• What is a criminal record, and how do I know if I have one?
If you have ever been arrested or received a criminal citation, you likely have a criminal record.  Law enforcement, courts and government agencies retain both hard copy and electronic files on such incidents.  Because of the many different local and national agencies that maintain criminal history databases, there are a variety of record types and therefore ways in which such information can be retrieved.  

You can find out whether you have a record by requesting information on yourself from the appropriate law enforcement agency or court.  For example, in the case of larger agencies, such as the Federal Bureau of Investigation, you can submit a fingerprint background check and/or Freedom of Information Act request.  Once you have determined the nature and final disposition of your criminal infraction, you can then determine whether any or all of your record may be removed from public access under the laws of that jurisdiction.

Record Absolutions will guide you through this process in our initial evaluation, in order to determine whether you are eligible for a legal remedy, such as expungement, sealing, set aside and/or pardon.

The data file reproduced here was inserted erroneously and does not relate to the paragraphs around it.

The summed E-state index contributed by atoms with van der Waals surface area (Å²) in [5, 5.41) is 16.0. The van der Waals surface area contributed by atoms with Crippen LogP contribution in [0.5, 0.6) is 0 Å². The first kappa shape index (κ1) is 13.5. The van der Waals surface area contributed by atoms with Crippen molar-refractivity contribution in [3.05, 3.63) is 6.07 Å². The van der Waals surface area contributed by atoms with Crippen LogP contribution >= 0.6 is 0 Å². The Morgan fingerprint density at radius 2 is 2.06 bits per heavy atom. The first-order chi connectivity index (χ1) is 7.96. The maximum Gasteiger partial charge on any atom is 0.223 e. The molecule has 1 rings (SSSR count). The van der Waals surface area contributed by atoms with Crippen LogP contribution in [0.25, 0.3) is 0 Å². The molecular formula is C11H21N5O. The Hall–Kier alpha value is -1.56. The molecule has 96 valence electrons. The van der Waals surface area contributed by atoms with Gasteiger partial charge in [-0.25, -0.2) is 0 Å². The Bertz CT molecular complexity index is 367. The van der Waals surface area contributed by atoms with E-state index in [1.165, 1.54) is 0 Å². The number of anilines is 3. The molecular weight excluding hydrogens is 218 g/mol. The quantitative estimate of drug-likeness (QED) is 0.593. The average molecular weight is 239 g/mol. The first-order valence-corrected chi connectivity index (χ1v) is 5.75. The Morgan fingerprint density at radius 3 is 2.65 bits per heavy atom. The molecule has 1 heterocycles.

• If my case ended in a dismissal or nolle prosequi do I have a criminal record?
Yes. In most jurisdictions, records of your arrest and related proceedings will remain in the court's public files, unless you successfully petition the court for an expungement or sealing order.
  • If I were sentenced to and successfully completed a deferral, diversion or youth rehabilitation/first offender program, do I have a criminal record?
Yes.  Although many of the documents in your case may have been set aside or sealed, depending on the jurisdiction, records of your arrest will likely remain public, unless you successfully petition the court for an expungement or sealing order.


Note: This website presents general information about Record Absolutions, and the services that the firm offers to its clients.  The information contained herein is not intended as legal advice, and you should not act upon it before consulting with professional legal counsel.  To obtain legal services from Record Absolutions, you must first establish an attorney-client relationship with the firm.  This requires personal contact with us, and our determination that we are willing to take the engagement.  Thank you for your understanding.

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